Methane emissions from upland trees
Most work on methane (CH4) emissions from natural ecosystems has focused on wetlands and wetland soils because they are predictable emitters and relatively simple to quantify. Less attention has been directed toward upland ecosystems that cover far larger areas, but are assumed to be too dry to emit CH4. There is abundant evidence that upland ecosystems emit small amounts of CH4 during hot moments that collectively constitute a significant source in the global budget of this potent greenhouse gas. Almost no attention has been given to trees and woody plants as significant sources of CH4 in upland forests. Tree’s root systems integrate far larger range of soil conditions than are typically measured at the surface. Trees’ roots can extend to soil depths and moistures where abundant anoxic microsites can develop. These sites can produce CH4 that could enter woody plant tissue. To address these facts we asked the following questions:
- Do upland trees release CH4 to the atmosphere?
- What are the controlling factors that determine the size and timing of upland tree CH4 fluxes?
We have established a plot of upland trees in a research forest near Annapolis, Maryland. Both tree and soil CH4 fluxes were measured using chamber methods with cavity ring down spectrometer. Each tree chamber was custom fit to the stem near the base. Near the plot, we also established an automated stem flux measurement system, allowing us to make high frequency measurements of fluxes at different heights and determine the drivers.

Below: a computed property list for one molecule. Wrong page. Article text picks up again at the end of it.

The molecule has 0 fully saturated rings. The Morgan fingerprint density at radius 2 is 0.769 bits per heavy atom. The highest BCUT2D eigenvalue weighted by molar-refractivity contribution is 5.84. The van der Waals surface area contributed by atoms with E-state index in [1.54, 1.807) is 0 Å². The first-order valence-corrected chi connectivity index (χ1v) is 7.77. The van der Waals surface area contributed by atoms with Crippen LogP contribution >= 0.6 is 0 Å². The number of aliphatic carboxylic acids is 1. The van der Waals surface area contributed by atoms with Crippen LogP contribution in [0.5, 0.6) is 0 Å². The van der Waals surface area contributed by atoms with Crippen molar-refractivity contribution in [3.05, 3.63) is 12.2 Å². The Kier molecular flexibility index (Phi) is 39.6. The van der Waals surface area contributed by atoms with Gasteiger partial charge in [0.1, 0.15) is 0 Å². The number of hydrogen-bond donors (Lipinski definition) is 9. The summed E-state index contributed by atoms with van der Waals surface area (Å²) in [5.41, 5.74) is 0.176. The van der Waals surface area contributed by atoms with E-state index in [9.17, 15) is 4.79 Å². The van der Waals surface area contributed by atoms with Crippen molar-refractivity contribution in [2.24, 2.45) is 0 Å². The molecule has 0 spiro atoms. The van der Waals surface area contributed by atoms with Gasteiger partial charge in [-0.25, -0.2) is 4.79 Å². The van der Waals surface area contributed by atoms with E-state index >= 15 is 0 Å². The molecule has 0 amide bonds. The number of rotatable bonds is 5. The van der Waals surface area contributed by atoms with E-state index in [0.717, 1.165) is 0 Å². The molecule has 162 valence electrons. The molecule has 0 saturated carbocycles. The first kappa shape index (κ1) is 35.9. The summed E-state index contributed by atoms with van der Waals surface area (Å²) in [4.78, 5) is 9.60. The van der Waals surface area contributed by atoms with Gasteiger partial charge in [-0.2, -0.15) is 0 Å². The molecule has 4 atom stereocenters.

Upland emissions from the tree stems averaged +25 ug CH4 m-2 hr-1 while the soil uptake was -72 ug CH4 m-2 hr-1. Some stem emissions were over +200 ug CH4 m-2 hr-1. With one exception, all trees that were emitting CH4 from the stems, were growing in soils that were net consumers of CH4. Factors controlling CH4 emissions were soil moisture and Julian day.
The automated system showed fluxes followed a clear diurnal pattern and the magnitude of the fluxes decreased with height. These diurnal patterns peaked at midday and seem to be driven by transpiration. In addition, different species had similar magnitude of fluxes but the amplitude of diurnal patterns differed, indicating that species morphology may play a large role as a driver. Future CH4 budgets and climate models will need to include tree fluxes and their drivers for accurate accounting and predictions.